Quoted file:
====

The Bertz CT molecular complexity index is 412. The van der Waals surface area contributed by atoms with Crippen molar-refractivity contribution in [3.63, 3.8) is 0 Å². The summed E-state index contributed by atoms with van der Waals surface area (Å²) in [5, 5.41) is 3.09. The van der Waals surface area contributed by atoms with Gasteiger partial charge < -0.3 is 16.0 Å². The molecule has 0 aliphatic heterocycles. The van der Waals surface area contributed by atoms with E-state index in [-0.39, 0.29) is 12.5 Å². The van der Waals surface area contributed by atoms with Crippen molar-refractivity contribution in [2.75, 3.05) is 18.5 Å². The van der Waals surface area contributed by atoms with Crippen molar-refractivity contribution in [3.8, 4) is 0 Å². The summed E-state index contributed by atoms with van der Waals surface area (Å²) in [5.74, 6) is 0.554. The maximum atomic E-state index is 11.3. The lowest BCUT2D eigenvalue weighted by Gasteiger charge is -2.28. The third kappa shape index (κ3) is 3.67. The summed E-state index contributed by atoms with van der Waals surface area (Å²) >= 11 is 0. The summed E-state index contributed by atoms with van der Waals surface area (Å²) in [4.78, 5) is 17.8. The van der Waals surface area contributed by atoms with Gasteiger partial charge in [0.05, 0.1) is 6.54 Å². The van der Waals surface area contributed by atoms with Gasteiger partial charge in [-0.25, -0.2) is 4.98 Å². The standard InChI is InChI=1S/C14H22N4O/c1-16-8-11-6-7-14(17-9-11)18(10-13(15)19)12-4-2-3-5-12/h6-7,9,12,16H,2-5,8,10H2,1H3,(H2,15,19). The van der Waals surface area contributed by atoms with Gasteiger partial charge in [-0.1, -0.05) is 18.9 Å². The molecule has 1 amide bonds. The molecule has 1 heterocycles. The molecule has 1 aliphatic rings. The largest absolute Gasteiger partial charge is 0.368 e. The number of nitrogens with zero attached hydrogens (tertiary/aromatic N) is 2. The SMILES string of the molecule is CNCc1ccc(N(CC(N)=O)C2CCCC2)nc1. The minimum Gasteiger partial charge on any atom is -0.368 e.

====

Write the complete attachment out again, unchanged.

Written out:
The Bertz CT molecular complexity index is 412. The van der Waals surface area contributed by atoms with Crippen molar-refractivity contribution in [3.63, 3.8) is 0 Å². The summed E-state index contributed by atoms with van der Waals surface area (Å²) in [5, 5.41) is 3.09. The van der Waals surface area contributed by atoms with Gasteiger partial charge < -0.3 is 16.0 Å². The molecule has 0 aliphatic heterocycles. The van der Waals surface area contributed by atoms with E-state index in [-0.39, 0.29) is 12.5 Å². The van der Waals surface area contributed by atoms with Crippen molar-refractivity contribution in [2.75, 3.05) is 18.5 Å². The van der Waals surface area contributed by atoms with Crippen molar-refractivity contribution in [3.8, 4) is 0 Å². The summed E-state index contributed by atoms with van der Waals surface area (Å²) in [5.74, 6) is 0.554. The maximum atomic E-state index is 11.3. The lowest BCUT2D eigenvalue weighted by Gasteiger charge is -2.28. The third kappa shape index (κ3) is 3.67. The summed E-state index contributed by atoms with van der Waals surface area (Å²) >= 11 is 0. The summed E-state index contributed by atoms with van der Waals surface area (Å²) in [4.78, 5) is 17.8. The van der Waals surface area contributed by atoms with Gasteiger partial charge in [0.05, 0.1) is 6.54 Å². The van der Waals surface area contributed by atoms with Gasteiger partial charge in [-0.25, -0.2) is 4.98 Å². The standard InChI is InChI=1S/C14H22N4O/c1-16-8-11-6-7-14(17-9-11)18(10-13(15)19)12-4-2-3-5-12/h6-7,9,12,16H,2-5,8,10H2,1H3,(H2,15,19). The van der Waals surface area contributed by atoms with Gasteiger partial charge in [-0.1, -0.05) is 18.9 Å². The molecule has 1 amide bonds. The molecule has 1 heterocycles. The molecule has 1 aliphatic rings. The largest absolute Gasteiger partial charge is 0.368 e. The number of nitrogens with zero attached hydrogens (tertiary/aromatic N) is 2. The SMILES string of the molecule is CNCc1ccc(N(CC(N)=O)C2CCCC2)nc1. The minimum Gasteiger partial charge on any atom is -0.368 e.